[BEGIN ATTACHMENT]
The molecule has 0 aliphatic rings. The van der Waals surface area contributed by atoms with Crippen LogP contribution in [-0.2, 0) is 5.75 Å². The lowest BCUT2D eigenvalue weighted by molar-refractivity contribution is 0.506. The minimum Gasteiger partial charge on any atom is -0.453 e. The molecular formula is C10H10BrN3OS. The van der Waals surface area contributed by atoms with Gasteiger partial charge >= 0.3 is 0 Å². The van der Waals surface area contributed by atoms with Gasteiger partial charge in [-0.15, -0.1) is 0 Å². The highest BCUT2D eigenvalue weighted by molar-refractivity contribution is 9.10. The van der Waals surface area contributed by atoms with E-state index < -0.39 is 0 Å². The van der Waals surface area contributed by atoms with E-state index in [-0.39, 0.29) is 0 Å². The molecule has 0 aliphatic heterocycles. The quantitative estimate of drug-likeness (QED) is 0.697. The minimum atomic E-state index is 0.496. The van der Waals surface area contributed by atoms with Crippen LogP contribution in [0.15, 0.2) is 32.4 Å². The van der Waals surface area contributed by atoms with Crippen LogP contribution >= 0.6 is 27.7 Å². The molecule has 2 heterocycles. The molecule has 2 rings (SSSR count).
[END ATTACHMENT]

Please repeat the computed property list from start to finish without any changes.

The molecule has 0 aliphatic rings. The van der Waals surface area contributed by atoms with Crippen LogP contribution in [-0.2, 0) is 5.75 Å². The lowest BCUT2D eigenvalue weighted by molar-refractivity contribution is 0.506. The minimum Gasteiger partial charge on any atom is -0.453 e. The molecular formula is C10H10BrN3OS. The van der Waals surface area contributed by atoms with Gasteiger partial charge >= 0.3 is 0 Å². The van der Waals surface area contributed by atoms with Gasteiger partial charge in [-0.15, -0.1) is 0 Å². The highest BCUT2D eigenvalue weighted by molar-refractivity contribution is 9.10. The van der Waals surface area contributed by atoms with E-state index < -0.39 is 0 Å². The van der Waals surface area contributed by atoms with E-state index in [-0.39, 0.29) is 0 Å². The molecule has 0 aliphatic heterocycles. The quantitative estimate of drug-likeness (QED) is 0.697. The minimum atomic E-state index is 0.496. The van der Waals surface area contributed by atoms with Crippen LogP contribution in [0.15, 0.2) is 32.4 Å². The van der Waals surface area contributed by atoms with Crippen LogP contribution >= 0.6 is 27.7 Å². The molecule has 2 heterocycles. The molecule has 2 rings (SSSR count).